The Luxembourg government has laid down draft legislation to enforce a crackdown on tax avoidance, following EU regulation
The country is implementing the second EU Anti-Tax Avoidance Directive 2017/952 (ATAD 2) into domestic law. ATAD 2 aims to combat current avoidance practices which utilise the hybridity of an instrument or an entity to mitigate the tax liability for transactions both within and outside of the EU.
ATAD 2 targets a wider range of tax reliefs and advantages obtained by taxpayers resident in EU member states as it nets hybrid mismatches, including the hybridity of a financial instrument or an entity within the context of tax transactions involving non-EU countries. ATAD 1 only covered intra-EU member state activity.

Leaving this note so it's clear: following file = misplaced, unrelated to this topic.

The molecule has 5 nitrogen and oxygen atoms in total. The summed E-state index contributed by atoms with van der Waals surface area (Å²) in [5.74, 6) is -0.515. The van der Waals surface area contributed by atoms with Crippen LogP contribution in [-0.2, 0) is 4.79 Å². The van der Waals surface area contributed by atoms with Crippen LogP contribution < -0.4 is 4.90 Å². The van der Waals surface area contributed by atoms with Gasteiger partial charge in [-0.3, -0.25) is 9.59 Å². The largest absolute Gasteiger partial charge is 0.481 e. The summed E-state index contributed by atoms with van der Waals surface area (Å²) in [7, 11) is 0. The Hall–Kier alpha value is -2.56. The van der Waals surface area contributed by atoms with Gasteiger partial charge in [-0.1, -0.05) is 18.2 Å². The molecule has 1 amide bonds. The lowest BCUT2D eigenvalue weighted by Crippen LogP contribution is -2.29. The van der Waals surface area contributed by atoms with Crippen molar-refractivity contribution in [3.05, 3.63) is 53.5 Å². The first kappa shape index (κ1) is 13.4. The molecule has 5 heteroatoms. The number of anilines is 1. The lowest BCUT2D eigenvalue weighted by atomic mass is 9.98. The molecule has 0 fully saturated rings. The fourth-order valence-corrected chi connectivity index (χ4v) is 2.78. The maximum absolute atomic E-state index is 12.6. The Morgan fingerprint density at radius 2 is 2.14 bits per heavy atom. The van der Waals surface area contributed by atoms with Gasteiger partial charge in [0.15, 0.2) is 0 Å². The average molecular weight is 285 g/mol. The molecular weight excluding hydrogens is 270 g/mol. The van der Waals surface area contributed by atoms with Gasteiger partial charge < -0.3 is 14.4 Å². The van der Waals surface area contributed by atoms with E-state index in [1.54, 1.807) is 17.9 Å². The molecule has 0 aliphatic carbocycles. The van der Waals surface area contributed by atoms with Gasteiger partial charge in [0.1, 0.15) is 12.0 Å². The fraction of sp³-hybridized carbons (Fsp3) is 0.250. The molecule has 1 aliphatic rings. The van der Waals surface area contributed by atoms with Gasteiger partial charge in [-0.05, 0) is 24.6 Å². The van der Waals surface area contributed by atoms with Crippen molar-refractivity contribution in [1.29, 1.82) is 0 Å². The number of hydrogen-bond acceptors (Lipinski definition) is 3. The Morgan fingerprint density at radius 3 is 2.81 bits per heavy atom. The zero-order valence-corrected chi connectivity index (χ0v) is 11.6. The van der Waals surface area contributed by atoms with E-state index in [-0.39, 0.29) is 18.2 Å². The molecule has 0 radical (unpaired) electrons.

The draft law still needs to go through the Luxembourg legislative process and we expect that some amendments will be made, in particular further to the input of the Luxembourg Council of State"
EU member states have until 1 January 2020 to implement ATAD 2 into domestic law, although there is a two-year deferral for provisions targeting reverse hybrids, which the Luxembourg government has retained.
William Jean-Baptiste, from offshore law firm Ogier said: "The draft law provides clarification on some crucial questions, in particular regarding the application of the new rules to investment funds.
"However, at this stage, the draft law still needs to go through the Luxembourg legislative process and we expect that some amendments will be made, in particular further to the input of the Luxembourg Council of State."
When the rules come into force from 1 January 2020, they will affect Luxembourg permanent establishments (PEs) of foreign entities. In addition, provisions targeting reverse hybrid mismatches will be applicable to Luxembourg transparent partnerships that would be treated as opaque by their non-resident owners as from 1 January 2022.